(TNS)—As shoppers whip out the plastic for online deals, the holiday angst only heightens when it comes to threats to your credit card accounts and other personal information.
Even consumers who shop online through a major retailer, like Macy’s, can fall victim to some of these incredible hacking incidents. During a one-week period in early October, for example, sophisticated intruders targeted online shoppers at Macys.com to secretly collect addresses, emails, names, credit card numbers and other personal information. As a shopper, you would have had no idea there was any sort of trouble when you used your card to buy merchandise. Later down the line, though, you likely received a letter from Macy’s explaining that you were a victim of this limited data breach.
The Macy’s breach mirrors a proliferation of specific e-skimming attacks outlined earlier by the Federal Bureau of Investigation. The FBI said in October, before news of the Macy’s breach broke in November, that the bureau was seeing a number of e-skimming cases open up.
The danger of this latest cyber attack: Cyber criminals are getting our data in real-time, which can make that information more valuable in the underground market. Such theft can happen whether you’re buying something online through a legitimate website or mobile app.
How E-Commerce Attacks Work
Fraudulent websites, apps, emails and texts are particularly dangerous on big shopping days, such as Black Friday and Cyber Monday, when everyone’s in a rush to quickly snag the best bargains.
The attack on e-commerce sites, like the one experienced by Macy’s, is known as Magecart, a scam that skims card numbers of online shoppers using widely distributed malicious software. In the Macy’s breach, the criminals were able to access information when customers used credit card data at the checkout page and the “place order” button was hit.
Experts say the Macy’s incident is similar to the digital skimming techniques and code used in a number of other Magecart attacks lately. The skimming code would capture your information in real-time and send it to remote server where the data is collected by the criminals behind the scene. The consumer’s credit card data would either be sold or used to make fraudulent purchases from that point going forward.
The e-skimming incident at Macy’s won’t be the last that we’re likely to hear about this holiday. Unfortunately, it’s not something that a consumer can readily spot or avoid while shopping online.
“E-skimming is easy to deploy, hard to detect and extremely lucrative,” says Adam Levin, founder of CyberScout. He notes that e-skimming victims often are none the wiser because the attack doesn’t interfere with the processing of the credit card.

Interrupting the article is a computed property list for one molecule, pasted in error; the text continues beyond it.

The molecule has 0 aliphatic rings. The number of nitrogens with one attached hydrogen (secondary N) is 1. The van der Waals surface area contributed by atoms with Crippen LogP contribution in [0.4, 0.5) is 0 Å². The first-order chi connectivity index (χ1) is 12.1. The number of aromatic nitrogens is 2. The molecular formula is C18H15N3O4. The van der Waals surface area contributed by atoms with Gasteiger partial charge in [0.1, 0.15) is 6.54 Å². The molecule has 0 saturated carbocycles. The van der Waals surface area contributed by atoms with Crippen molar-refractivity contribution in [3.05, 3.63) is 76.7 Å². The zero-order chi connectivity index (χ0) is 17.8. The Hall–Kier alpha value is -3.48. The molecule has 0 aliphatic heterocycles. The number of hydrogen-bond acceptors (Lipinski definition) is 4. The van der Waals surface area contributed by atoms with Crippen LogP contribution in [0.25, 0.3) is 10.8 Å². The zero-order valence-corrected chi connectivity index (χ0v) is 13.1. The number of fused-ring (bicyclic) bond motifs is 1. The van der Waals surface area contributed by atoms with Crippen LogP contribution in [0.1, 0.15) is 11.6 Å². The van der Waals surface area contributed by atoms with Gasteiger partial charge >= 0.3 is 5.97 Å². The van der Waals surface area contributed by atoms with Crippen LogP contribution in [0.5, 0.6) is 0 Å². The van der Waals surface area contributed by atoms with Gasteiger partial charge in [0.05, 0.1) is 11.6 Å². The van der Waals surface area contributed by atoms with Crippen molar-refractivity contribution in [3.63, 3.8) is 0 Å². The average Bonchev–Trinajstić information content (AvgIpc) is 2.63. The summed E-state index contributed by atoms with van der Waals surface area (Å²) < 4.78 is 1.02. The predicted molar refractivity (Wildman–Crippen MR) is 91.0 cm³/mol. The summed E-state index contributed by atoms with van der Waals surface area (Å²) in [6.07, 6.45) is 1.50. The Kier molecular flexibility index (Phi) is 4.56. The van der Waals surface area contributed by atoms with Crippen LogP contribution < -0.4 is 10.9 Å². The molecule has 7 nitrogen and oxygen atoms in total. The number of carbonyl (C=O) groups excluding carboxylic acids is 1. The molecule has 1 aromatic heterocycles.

“The first sign of trouble is usually a notification from a credit card company or bank regarding a suspicious transaction.”
Data From Initial Hack Can Be Used Later
Given that the Macy’s attack exposed customer names, addresses, email addresses and phone numbers, those customers could see more phishing attempts later, Levin says. Scammers may try to get more information on these calls to be used in further identity-related fraud.
Levin also suggests that given the breadth of the personal information stolen in the recent Macy’s attack, it is possible that data could be connected to other stolen information readily available for sale on the Dark Web. If so, that would make it possible for a criminal to open new accounts in a victim’s name.
“Be on the lookout for suspicious activity,” he warns.
What You Can Do to Protect Data, Money
The proliferation of cyber crime gives consumers more reason to lock their doors, if you will, to their personal information. Consider the following tips:
- Nearly half of Americans admit to using one password when logging in to various accounts, according to a new study from PCI Pal, a payment compliance provider. Changing your password—and using different passwords for different accounts—becomes even more important if you are planning to shop online during the holidays. You can check out various password managers online that can help ensure unique and random passwords.
- It should be obvious, but you don’t want to use information that could have been obtained elsewhere for your passwords. Don’t use your birthday, phone number or even the last four digits of your Social Security number.
- Another obvious point: Change your passwords if you are alerted that you’ve been involved in any sort of data breach or identity theft. Attackers who steal data from companies know that you’re only using the same password over and over again.
- Impulse purchases are the name of the game on big bargain days. Yet you don’t want to access sensitive information, such as payment information, by using the free Wi-Fi at the coffee shop. There’s a risk that such information could be stolen “in transit.”
- As much as they tell us not to click on links or attachments, people keep doing it anyway, according to the PCI Pal research. Almost a third of those surveyed admit they can’t resist on clicking on attachments—which could explain why the scammers keep sending them.
- Unusual purchases often can often be spotted by credit card companies as part of their fraud flagging process, but Levin warns that the holidays generate unusual charges galore, which makes it easier for fraudulent charges to go unnoticed.
- Use credit cards when shopping online. “There is generally more protection with a credit card because when using a credit card, it’s not your money,” Levin says. “When using a debit card, it is. Your bank account can be frozen during an investigation of bogus charges, and unlike a credit card, it also provides a gateway directly into your bank account.”
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